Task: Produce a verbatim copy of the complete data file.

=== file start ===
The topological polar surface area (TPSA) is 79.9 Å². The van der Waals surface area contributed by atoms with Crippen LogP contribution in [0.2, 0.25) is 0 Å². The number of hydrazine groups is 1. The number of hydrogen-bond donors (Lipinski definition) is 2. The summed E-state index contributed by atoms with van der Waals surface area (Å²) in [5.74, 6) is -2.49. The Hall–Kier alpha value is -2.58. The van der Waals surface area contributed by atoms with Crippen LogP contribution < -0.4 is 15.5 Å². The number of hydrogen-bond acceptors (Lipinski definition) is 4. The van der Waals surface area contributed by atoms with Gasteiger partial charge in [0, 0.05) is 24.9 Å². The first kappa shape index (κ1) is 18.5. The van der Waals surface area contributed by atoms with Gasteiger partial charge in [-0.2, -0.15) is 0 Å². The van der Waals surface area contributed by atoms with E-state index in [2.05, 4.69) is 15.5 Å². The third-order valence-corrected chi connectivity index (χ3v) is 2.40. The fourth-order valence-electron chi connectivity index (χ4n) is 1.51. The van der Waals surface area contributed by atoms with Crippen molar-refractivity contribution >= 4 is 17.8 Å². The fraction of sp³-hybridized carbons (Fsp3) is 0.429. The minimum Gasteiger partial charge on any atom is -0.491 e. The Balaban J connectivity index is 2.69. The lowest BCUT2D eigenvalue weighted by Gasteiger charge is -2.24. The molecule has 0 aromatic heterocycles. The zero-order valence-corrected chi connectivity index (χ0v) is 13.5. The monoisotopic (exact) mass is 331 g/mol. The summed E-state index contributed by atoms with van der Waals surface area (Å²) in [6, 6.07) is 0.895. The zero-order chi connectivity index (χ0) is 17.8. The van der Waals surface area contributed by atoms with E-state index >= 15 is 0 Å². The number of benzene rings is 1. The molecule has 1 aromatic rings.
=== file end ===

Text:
The topological polar surface area (TPSA) is 79.9 Å². The van der Waals surface area contributed by atoms with Crippen LogP contribution in [0.2, 0.25) is 0 Å². The number of hydrazine groups is 1. The number of hydrogen-bond donors (Lipinski definition) is 2. The summed E-state index contributed by atoms with van der Waals surface area (Å²) in [5.74, 6) is -2.49. The Hall–Kier alpha value is -2.58. The van der Waals surface area contributed by atoms with Crippen LogP contribution < -0.4 is 15.5 Å². The number of hydrogen-bond acceptors (Lipinski definition) is 4. The van der Waals surface area contributed by atoms with Gasteiger partial charge in [0, 0.05) is 24.9 Å². The first kappa shape index (κ1) is 18.5. The van der Waals surface area contributed by atoms with Gasteiger partial charge in [-0.2, -0.15) is 0 Å². The van der Waals surface area contributed by atoms with E-state index in [2.05, 4.69) is 15.5 Å². The third-order valence-corrected chi connectivity index (χ3v) is 2.40. The fourth-order valence-electron chi connectivity index (χ4n) is 1.51. The van der Waals surface area contributed by atoms with Crippen molar-refractivity contribution >= 4 is 17.8 Å². The fraction of sp³-hybridized carbons (Fsp3) is 0.429. The minimum Gasteiger partial charge on any atom is -0.491 e. The Balaban J connectivity index is 2.69. The lowest BCUT2D eigenvalue weighted by Gasteiger charge is -2.24. The molecule has 0 aromatic heterocycles. The zero-order valence-corrected chi connectivity index (χ0v) is 13.5. The monoisotopic (exact) mass is 331 g/mol. The summed E-state index contributed by atoms with van der Waals surface area (Å²) in [6, 6.07) is 0.895. The zero-order chi connectivity index (χ0) is 17.8. The van der Waals surface area contributed by atoms with E-state index >= 15 is 0 Å². The number of benzene rings is 1. The molecule has 1 aromatic rings.